Disney brings the Marvel hit Shang-Chi and the Legend of the Ten Rings to UHD Blu-ray with an impressive video transfer.
The Production: 4/5
Working as a valet at an upscale hotel in San Francisco with his longtime (and platonic) friend Katy (Awkwafina), Shaun (Simu Liu) is leading a fairly normal life. Until one day, while riding the bus to work one morning with Katy, Shaun is attacked by Razor Fist (Florian Munteanu) and his gang who are trying to retrieve a pendant that Shaun’s father, Xu Wenwu (Tony Leung), who is also the legendary criminal the Mandarin (and owner/leader of the Ten Rings, has been searching for. The pendant is one half of a pair that his mother Ying Li (Fala Chen) gave to he and his sister, Xialing (Meng’er Zhang) before she died, and may be the key to locating the hidden village of Ta Lo, where Shaun’s father believes Ying Li is alive and being held captive.
Shang-Chi and the Legend of the Ten Rings is not only an origin story for Shaun (who will become Shang-Chi), but very likely the origin for the next phase of the Marvel Cinematic Universe, setting up where the series is headed after Avengers: Endgame. There are subtle tie-ins to the MCU, mostly through cameos by Wong (Benedict Wong) and a few other characters seen in the mid-credits sequence, but this is otherwise a fairly stand-alone film. Simu Liu is commanding and charming in the role of Shaun/Shang-Chi, Awkwafina makes a fun side-kick without being annoying as Katy, but it is the Asian cinema superstars Tony Leung (in what is his Western film debut) and Michelle Yeoh (as Shaun’s Aunt Ying Nan) that really center this film in its diversity and martial arts roots. Director Destin Daniel Cretton (Just Mercy) keeps the pace brisk without allowing the expository sequences to bog down the story, making for a highly entertaining film.
3D Rating: NA
Shang-Chi and the Legend of the Ten Rings was captured in 4.5k resolution using Arri Alexa LF IMAX and Mini LF IMAX cameras, then completed as a 2k digital intermediate in the 1.90 aspect ratio for IMAX cinemas and 2.39:1 for traditional cinemas, with Dolby Vision high dynamic range for its premium theatrical engagements (as well as streaming on Disney+ and other streaming platforms). For this UHD physical media release, Disney has opted to stick with the theatrical 2.39:1 aspect ratio (despite offering the film in either aspect ratios on Disney+) and only offering HDR10. That is not necessarily a bad thing, as the movie was framed with both aspect ratios in mind. Compared to the included 1080p Blu-ray, detail gets a small but noticeable improvement, with slightly more pronounced textures. The big leap in quality, though, is in the wider color gamut allowing for more vibrant colors (especially blues and reds) and stronger contrast, with deeper blacks and brighter highlights (the Macau fight club sequence in chapter six is an easy demonstration).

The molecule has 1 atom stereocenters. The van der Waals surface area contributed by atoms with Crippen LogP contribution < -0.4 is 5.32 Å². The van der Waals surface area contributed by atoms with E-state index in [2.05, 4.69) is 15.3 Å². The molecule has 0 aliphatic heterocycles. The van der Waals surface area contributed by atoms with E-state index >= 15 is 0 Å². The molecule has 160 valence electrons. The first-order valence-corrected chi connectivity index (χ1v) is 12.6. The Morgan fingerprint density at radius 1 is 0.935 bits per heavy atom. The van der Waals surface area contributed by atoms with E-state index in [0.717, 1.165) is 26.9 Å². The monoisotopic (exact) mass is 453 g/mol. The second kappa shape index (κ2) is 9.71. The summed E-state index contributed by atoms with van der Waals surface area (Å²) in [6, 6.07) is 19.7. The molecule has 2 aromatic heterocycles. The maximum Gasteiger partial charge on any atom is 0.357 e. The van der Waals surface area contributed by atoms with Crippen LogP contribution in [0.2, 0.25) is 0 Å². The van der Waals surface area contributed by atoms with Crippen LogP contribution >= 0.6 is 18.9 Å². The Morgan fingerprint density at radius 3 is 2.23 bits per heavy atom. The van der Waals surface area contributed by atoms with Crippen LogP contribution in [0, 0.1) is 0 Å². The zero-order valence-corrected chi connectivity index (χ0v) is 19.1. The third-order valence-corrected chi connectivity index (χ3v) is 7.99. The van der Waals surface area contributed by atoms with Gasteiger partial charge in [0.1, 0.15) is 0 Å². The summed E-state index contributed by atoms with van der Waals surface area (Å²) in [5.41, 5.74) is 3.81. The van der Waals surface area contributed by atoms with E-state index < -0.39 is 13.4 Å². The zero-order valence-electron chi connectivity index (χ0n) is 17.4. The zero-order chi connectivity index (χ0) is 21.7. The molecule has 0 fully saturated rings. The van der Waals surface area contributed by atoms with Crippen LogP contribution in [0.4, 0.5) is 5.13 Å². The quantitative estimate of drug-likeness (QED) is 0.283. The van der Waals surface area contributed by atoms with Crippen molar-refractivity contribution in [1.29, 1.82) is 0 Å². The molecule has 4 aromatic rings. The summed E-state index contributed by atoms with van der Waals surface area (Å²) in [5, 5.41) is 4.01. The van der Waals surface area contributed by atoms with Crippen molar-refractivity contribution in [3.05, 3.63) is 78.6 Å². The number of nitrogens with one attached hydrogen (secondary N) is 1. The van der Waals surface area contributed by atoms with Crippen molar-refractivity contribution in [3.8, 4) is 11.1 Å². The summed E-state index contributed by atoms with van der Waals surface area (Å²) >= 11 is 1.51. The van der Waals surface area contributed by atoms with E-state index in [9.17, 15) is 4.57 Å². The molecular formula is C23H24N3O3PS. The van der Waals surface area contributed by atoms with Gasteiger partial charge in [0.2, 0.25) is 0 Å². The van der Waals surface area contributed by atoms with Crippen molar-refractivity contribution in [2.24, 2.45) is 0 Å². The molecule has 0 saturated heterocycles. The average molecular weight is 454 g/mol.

While the Dolby Atmos track on the UHD disc is not exactly a step backwards compared to recent Disney UHD releases, Shang-Chi does require an extra boost of the master volume on your receiver that Black Widow or Jungle Cruise did not. It is an immersive track once you raise that master volume up a few notches. The soundstage is wide with good surround and height activity when needed, and dialogue is clear and understandable throughout. LFE is good, but could have used a bit more oomph during some of the more intense sequences.
Special Features: 3/5
As usual, there are no special features to be found on the UHD disc, but the included Blu-ray version does include a few featurettes and a very engaging commentary track.
Audio Commentary with Director/Co-Writer Design Daniel Cretton and Co-Writer Dave Callaham: This is a fairly engaging commentary track, especially considering this is their first such recording, covering many areas of the production.
Building a Legacy (1080p; 8:53): A rather quick, by-the-numbers EPK behind the scenes piece.
Family Ties (1080p; 7:28): A loom at the film’s family dynamic.
Gag Reel (1080p; 2:10)
Deleted Scenes (1080p; 14:23): Eleven scenes are included.
Digital Copy: An insert contains a code to redeem a 4K digital copy on Movies Anywhere.
Shang-Ch and the Legend of the Ten Rings is a fun origin story with a very good presentation, but with the exception of the commentary and deleted scenes, the extras a rather ho-hum.
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